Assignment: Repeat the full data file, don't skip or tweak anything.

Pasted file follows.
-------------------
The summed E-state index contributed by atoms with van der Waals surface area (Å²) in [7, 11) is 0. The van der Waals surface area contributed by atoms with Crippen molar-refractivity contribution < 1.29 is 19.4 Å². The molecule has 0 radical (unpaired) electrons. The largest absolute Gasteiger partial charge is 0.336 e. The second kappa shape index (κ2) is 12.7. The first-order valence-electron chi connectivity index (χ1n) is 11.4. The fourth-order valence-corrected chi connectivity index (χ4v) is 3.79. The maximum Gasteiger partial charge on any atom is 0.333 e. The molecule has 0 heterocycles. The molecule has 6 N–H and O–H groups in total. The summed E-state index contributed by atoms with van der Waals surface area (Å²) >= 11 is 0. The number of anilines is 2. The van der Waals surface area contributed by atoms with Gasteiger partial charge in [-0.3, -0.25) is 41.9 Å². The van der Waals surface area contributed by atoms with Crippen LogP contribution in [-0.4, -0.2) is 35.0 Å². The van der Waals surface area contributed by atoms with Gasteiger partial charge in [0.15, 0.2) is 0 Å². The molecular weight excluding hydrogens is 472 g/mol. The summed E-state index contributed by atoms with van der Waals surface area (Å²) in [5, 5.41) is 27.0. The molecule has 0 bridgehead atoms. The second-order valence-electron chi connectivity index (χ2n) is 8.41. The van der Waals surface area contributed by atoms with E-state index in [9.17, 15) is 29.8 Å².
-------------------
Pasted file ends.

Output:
The summed E-state index contributed by atoms with van der Waals surface area (Å²) in [7, 11) is 0. The van der Waals surface area contributed by atoms with Crippen molar-refractivity contribution < 1.29 is 19.4 Å². The molecule has 0 radical (unpaired) electrons. The largest absolute Gasteiger partial charge is 0.336 e. The second kappa shape index (κ2) is 12.7. The first-order valence-electron chi connectivity index (χ1n) is 11.4. The fourth-order valence-corrected chi connectivity index (χ4v) is 3.79. The maximum Gasteiger partial charge on any atom is 0.333 e. The molecule has 0 heterocycles. The molecule has 6 N–H and O–H groups in total. The summed E-state index contributed by atoms with van der Waals surface area (Å²) >= 11 is 0. The number of anilines is 2. The van der Waals surface area contributed by atoms with Gasteiger partial charge in [-0.3, -0.25) is 41.9 Å². The van der Waals surface area contributed by atoms with Crippen LogP contribution in [-0.4, -0.2) is 35.0 Å². The van der Waals surface area contributed by atoms with Gasteiger partial charge in [0.15, 0.2) is 0 Å². The molecular weight excluding hydrogens is 472 g/mol. The summed E-state index contributed by atoms with van der Waals surface area (Å²) in [5, 5.41) is 27.0. The molecule has 0 bridgehead atoms. The second-order valence-electron chi connectivity index (χ2n) is 8.41. The van der Waals surface area contributed by atoms with E-state index in [9.17, 15) is 29.8 Å².